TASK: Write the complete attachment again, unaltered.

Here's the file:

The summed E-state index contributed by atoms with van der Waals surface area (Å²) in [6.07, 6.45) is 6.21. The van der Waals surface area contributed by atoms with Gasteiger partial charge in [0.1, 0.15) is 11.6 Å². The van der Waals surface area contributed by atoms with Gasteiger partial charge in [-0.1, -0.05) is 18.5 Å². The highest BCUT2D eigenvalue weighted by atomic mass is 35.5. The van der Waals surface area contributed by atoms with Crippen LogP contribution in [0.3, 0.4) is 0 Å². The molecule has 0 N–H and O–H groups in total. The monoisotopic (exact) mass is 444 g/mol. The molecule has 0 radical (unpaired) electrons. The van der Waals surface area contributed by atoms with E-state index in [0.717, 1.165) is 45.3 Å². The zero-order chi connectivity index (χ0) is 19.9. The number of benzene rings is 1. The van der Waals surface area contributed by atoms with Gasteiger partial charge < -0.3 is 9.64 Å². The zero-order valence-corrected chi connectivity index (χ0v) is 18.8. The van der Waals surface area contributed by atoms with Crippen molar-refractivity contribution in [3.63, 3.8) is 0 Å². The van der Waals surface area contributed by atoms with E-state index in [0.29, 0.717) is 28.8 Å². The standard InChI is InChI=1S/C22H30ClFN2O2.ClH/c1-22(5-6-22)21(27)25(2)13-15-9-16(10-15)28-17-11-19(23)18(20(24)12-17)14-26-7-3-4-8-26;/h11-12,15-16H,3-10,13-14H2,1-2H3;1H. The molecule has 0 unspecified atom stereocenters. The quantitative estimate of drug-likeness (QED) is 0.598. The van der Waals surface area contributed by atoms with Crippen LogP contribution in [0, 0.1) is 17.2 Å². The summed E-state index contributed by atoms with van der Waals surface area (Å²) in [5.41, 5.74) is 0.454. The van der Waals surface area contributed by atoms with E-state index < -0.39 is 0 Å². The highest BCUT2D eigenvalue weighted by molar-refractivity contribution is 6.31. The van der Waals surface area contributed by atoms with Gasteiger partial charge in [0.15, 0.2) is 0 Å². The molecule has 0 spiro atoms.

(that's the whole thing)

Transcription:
The summed E-state index contributed by atoms with van der Waals surface area (Å²) in [6.07, 6.45) is 6.21. The van der Waals surface area contributed by atoms with Gasteiger partial charge in [0.1, 0.15) is 11.6 Å². The van der Waals surface area contributed by atoms with Gasteiger partial charge in [-0.1, -0.05) is 18.5 Å². The highest BCUT2D eigenvalue weighted by atomic mass is 35.5. The van der Waals surface area contributed by atoms with Crippen LogP contribution in [0.3, 0.4) is 0 Å². The molecule has 0 N–H and O–H groups in total. The monoisotopic (exact) mass is 444 g/mol. The molecule has 0 radical (unpaired) electrons. The van der Waals surface area contributed by atoms with E-state index in [0.717, 1.165) is 45.3 Å². The zero-order chi connectivity index (χ0) is 19.9. The number of benzene rings is 1. The van der Waals surface area contributed by atoms with Gasteiger partial charge < -0.3 is 9.64 Å². The zero-order valence-corrected chi connectivity index (χ0v) is 18.8. The van der Waals surface area contributed by atoms with Crippen molar-refractivity contribution in [3.63, 3.8) is 0 Å². The van der Waals surface area contributed by atoms with E-state index in [0.29, 0.717) is 28.8 Å². The standard InChI is InChI=1S/C22H30ClFN2O2.ClH/c1-22(5-6-22)21(27)25(2)13-15-9-16(10-15)28-17-11-19(23)18(20(24)12-17)14-26-7-3-4-8-26;/h11-12,15-16H,3-10,13-14H2,1-2H3;1H. The molecule has 0 unspecified atom stereocenters. The quantitative estimate of drug-likeness (QED) is 0.598. The van der Waals surface area contributed by atoms with Crippen LogP contribution in [0, 0.1) is 17.2 Å². The summed E-state index contributed by atoms with van der Waals surface area (Å²) in [5.41, 5.74) is 0.454. The van der Waals surface area contributed by atoms with E-state index < -0.39 is 0 Å². The highest BCUT2D eigenvalue weighted by molar-refractivity contribution is 6.31. The van der Waals surface area contributed by atoms with Gasteiger partial charge in [0.15, 0.2) is 0 Å². The molecule has 0 spiro atoms.